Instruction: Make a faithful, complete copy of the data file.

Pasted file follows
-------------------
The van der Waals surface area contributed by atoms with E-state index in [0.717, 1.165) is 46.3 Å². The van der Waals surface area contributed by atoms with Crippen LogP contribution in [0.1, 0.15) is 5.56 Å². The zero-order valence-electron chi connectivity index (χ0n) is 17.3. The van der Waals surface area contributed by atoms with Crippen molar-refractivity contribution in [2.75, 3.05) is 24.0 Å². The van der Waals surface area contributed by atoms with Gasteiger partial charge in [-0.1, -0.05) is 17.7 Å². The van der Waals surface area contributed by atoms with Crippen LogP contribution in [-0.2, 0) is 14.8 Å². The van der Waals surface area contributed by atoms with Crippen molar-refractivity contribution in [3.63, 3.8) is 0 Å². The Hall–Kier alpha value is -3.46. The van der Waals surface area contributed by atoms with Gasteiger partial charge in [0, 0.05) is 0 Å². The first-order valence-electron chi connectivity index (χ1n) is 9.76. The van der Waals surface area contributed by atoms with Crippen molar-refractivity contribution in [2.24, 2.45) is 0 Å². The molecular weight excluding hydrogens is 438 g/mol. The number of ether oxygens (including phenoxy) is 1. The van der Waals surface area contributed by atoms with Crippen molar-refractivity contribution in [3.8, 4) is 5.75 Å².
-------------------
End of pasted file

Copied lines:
The van der Waals surface area contributed by atoms with E-state index in [0.717, 1.165) is 46.3 Å². The van der Waals surface area contributed by atoms with Crippen LogP contribution in [0.1, 0.15) is 5.56 Å². The zero-order valence-electron chi connectivity index (χ0n) is 17.3. The van der Waals surface area contributed by atoms with Crippen molar-refractivity contribution in [2.75, 3.05) is 24.0 Å². The van der Waals surface area contributed by atoms with Gasteiger partial charge in [-0.1, -0.05) is 17.7 Å². The van der Waals surface area contributed by atoms with Crippen LogP contribution in [-0.2, 0) is 14.8 Å². The van der Waals surface area contributed by atoms with Crippen molar-refractivity contribution in [3.63, 3.8) is 0 Å². The Hall–Kier alpha value is -3.46. The van der Waals surface area contributed by atoms with Gasteiger partial charge in [0, 0.05) is 0 Å². The first-order valence-electron chi connectivity index (χ1n) is 9.76. The van der Waals surface area contributed by atoms with Crippen molar-refractivity contribution in [2.24, 2.45) is 0 Å². The molecular weight excluding hydrogens is 438 g/mol. The number of ether oxygens (including phenoxy) is 1. The van der Waals surface area contributed by atoms with Crippen molar-refractivity contribution in [3.8, 4) is 5.75 Å².